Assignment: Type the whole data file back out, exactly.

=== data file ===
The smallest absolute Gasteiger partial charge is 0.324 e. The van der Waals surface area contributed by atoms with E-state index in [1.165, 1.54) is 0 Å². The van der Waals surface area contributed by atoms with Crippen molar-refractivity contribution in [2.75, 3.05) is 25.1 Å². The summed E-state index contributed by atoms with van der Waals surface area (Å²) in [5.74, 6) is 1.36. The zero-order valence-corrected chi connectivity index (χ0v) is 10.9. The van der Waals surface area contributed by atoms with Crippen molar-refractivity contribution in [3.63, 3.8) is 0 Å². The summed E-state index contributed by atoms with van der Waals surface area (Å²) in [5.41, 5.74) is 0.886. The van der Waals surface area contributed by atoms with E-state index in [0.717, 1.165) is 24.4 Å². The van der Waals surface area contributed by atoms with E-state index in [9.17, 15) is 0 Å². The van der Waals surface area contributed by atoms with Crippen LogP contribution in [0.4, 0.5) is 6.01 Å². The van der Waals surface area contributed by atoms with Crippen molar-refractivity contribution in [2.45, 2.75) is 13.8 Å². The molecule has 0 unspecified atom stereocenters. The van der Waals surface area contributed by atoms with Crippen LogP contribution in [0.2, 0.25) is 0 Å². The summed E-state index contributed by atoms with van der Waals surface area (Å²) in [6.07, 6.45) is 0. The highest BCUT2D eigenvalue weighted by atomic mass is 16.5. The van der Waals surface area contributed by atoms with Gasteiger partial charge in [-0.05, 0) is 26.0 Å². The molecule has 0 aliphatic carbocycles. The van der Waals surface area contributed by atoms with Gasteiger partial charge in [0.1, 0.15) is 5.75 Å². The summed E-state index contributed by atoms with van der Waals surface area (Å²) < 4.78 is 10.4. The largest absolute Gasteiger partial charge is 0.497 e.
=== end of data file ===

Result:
The smallest absolute Gasteiger partial charge is 0.324 e. The van der Waals surface area contributed by atoms with E-state index in [1.165, 1.54) is 0 Å². The van der Waals surface area contributed by atoms with Crippen molar-refractivity contribution in [2.75, 3.05) is 25.1 Å². The summed E-state index contributed by atoms with van der Waals surface area (Å²) in [5.74, 6) is 1.36. The zero-order valence-corrected chi connectivity index (χ0v) is 10.9. The van der Waals surface area contributed by atoms with Crippen molar-refractivity contribution in [3.63, 3.8) is 0 Å². The summed E-state index contributed by atoms with van der Waals surface area (Å²) in [5.41, 5.74) is 0.886. The van der Waals surface area contributed by atoms with E-state index in [0.717, 1.165) is 24.4 Å². The van der Waals surface area contributed by atoms with E-state index in [9.17, 15) is 0 Å². The van der Waals surface area contributed by atoms with Crippen LogP contribution in [0.4, 0.5) is 6.01 Å². The van der Waals surface area contributed by atoms with Crippen molar-refractivity contribution in [2.45, 2.75) is 13.8 Å². The molecule has 0 unspecified atom stereocenters. The van der Waals surface area contributed by atoms with Crippen LogP contribution in [0.2, 0.25) is 0 Å². The summed E-state index contributed by atoms with van der Waals surface area (Å²) in [6.07, 6.45) is 0. The highest BCUT2D eigenvalue weighted by atomic mass is 16.5. The van der Waals surface area contributed by atoms with Gasteiger partial charge in [-0.05, 0) is 26.0 Å². The molecule has 0 aliphatic carbocycles. The van der Waals surface area contributed by atoms with Gasteiger partial charge in [0.1, 0.15) is 5.75 Å². The summed E-state index contributed by atoms with van der Waals surface area (Å²) < 4.78 is 10.4. The largest absolute Gasteiger partial charge is 0.497 e.